“ Docklands Light Railway: opened in 1987 and promoted originally by the London Docklands Development Corporation as part of its mission to regenerate the derelict areas around Poplar and the Isle of Dogs, the railway was revolutionary in its concept (and accordingly suffered well-publicised problems). Like Tyne & Wear, it is a railway with light carriages and a large proportion of existing and former railway formation for its trackbed (but with tighter curves and steeper gradients than “heavy-rail”). The actual operation of the railway is entirely by computer and is driverless. The system has been extended and is expecting a further extension to Lewisham to be opened before Christmas. Despite its adverse publicity, it has contributed very significantly in attracting business to the area, and his relieved traffic flows and congestion to a great degree in an area whose road network is old and constricted.” ( this means previous car drivers switched to the DLR – Ed)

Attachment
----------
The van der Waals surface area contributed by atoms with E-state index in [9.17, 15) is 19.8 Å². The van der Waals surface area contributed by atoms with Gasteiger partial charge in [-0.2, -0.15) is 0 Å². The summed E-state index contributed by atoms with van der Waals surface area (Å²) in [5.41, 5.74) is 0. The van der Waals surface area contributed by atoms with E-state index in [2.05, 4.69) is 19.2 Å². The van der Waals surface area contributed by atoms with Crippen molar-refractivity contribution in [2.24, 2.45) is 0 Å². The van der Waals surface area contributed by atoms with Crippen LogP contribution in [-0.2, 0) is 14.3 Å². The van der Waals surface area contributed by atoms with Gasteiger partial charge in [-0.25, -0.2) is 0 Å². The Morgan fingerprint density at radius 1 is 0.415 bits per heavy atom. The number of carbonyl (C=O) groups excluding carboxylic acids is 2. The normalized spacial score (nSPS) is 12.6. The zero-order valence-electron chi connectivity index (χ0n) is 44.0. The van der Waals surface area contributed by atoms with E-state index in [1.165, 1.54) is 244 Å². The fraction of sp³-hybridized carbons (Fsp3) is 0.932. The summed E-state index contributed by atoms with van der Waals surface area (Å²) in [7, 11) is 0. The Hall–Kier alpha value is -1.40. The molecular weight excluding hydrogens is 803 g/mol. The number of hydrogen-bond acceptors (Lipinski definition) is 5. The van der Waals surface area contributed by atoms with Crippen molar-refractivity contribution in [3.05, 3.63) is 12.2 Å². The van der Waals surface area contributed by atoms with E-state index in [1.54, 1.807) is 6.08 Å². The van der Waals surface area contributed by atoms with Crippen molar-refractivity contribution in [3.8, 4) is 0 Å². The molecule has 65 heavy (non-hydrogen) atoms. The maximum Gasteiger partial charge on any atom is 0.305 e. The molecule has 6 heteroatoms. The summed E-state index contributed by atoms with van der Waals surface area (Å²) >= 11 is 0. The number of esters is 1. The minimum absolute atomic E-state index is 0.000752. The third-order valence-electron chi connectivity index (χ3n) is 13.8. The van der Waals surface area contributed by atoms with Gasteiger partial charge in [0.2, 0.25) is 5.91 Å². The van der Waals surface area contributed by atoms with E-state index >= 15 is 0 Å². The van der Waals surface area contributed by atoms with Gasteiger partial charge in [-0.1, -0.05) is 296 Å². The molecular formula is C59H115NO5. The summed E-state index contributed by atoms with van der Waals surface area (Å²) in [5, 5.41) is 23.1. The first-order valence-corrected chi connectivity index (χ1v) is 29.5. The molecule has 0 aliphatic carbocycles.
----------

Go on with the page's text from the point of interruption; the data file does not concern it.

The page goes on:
France has re-installed 27 tramways since the war, specifically to regenerate city centres, and they have been successful by attracting car drivers:

“  Worldwide much comment has been made over the years over numerous new tramway and light rail systems. The European system which first attracted immense attention was that at Grenoble (1987), a medieval French city which shoe-horned a new tramway into a city centre, carried out many associated improvements in the city centre and revolutionised urban travel patterns ( ie they took the tram – Ed). Many years previously, the French government had taken the initiative by inviting a number of cities to submit plans for rapid transit systems in order to break the spiral of decay, congestion and environmental pollution—and offered massive finance to realise these projects. The majority of those invited opted for light rail, including Nantes, Grenoble, Strasbourg, and Paris; Lille and St Etienne took the opportunity to upgrade their existing tramways. Clermont Ferrand and Caen have opted for Guided Light Transit.”